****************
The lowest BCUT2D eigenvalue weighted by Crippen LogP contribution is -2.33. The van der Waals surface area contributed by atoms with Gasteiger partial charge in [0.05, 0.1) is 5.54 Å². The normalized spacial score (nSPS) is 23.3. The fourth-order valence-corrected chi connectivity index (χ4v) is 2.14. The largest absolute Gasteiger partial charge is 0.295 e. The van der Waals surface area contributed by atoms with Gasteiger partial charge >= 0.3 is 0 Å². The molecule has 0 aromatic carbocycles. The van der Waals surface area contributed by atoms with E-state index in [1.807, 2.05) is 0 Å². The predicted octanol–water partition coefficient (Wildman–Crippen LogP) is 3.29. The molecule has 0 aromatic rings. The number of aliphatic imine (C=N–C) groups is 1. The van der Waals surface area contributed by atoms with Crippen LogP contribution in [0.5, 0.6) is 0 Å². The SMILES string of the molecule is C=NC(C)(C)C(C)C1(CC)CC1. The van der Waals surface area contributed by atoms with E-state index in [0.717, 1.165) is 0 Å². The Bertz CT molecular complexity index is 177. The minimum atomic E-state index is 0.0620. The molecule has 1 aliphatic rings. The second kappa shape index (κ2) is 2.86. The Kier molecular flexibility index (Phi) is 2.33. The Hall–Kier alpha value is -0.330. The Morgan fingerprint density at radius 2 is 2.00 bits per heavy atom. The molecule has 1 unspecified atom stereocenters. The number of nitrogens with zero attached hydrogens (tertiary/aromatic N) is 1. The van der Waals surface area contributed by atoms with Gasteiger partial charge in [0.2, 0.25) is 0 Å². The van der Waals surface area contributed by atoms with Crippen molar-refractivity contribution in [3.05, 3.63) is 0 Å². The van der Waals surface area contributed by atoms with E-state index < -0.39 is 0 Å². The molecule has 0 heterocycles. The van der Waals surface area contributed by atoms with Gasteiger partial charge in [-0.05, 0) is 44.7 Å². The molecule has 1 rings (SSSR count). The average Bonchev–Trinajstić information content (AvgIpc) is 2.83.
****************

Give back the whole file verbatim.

The lowest BCUT2D eigenvalue weighted by Crippen LogP contribution is -2.33. The van der Waals surface area contributed by atoms with Gasteiger partial charge in [0.05, 0.1) is 5.54 Å². The normalized spacial score (nSPS) is 23.3. The fourth-order valence-corrected chi connectivity index (χ4v) is 2.14. The largest absolute Gasteiger partial charge is 0.295 e. The van der Waals surface area contributed by atoms with Gasteiger partial charge >= 0.3 is 0 Å². The molecule has 0 aromatic carbocycles. The van der Waals surface area contributed by atoms with E-state index in [1.807, 2.05) is 0 Å². The predicted octanol–water partition coefficient (Wildman–Crippen LogP) is 3.29. The molecule has 0 aromatic rings. The number of aliphatic imine (C=N–C) groups is 1. The van der Waals surface area contributed by atoms with Crippen LogP contribution in [0.5, 0.6) is 0 Å². The SMILES string of the molecule is C=NC(C)(C)C(C)C1(CC)CC1. The van der Waals surface area contributed by atoms with E-state index in [0.717, 1.165) is 0 Å². The Bertz CT molecular complexity index is 177. The minimum atomic E-state index is 0.0620. The molecule has 1 aliphatic rings. The second kappa shape index (κ2) is 2.86. The Kier molecular flexibility index (Phi) is 2.33. The Hall–Kier alpha value is -0.330. The Morgan fingerprint density at radius 2 is 2.00 bits per heavy atom. The molecule has 1 unspecified atom stereocenters. The number of nitrogens with zero attached hydrogens (tertiary/aromatic N) is 1. The van der Waals surface area contributed by atoms with Gasteiger partial charge in [0.2, 0.25) is 0 Å². The van der Waals surface area contributed by atoms with Crippen molar-refractivity contribution in [3.05, 3.63) is 0 Å². The van der Waals surface area contributed by atoms with E-state index < -0.39 is 0 Å². The molecule has 0 heterocycles. The van der Waals surface area contributed by atoms with Gasteiger partial charge in [-0.05, 0) is 44.7 Å². The molecule has 1 rings (SSSR count). The average Bonchev–Trinajstić information content (AvgIpc) is 2.83.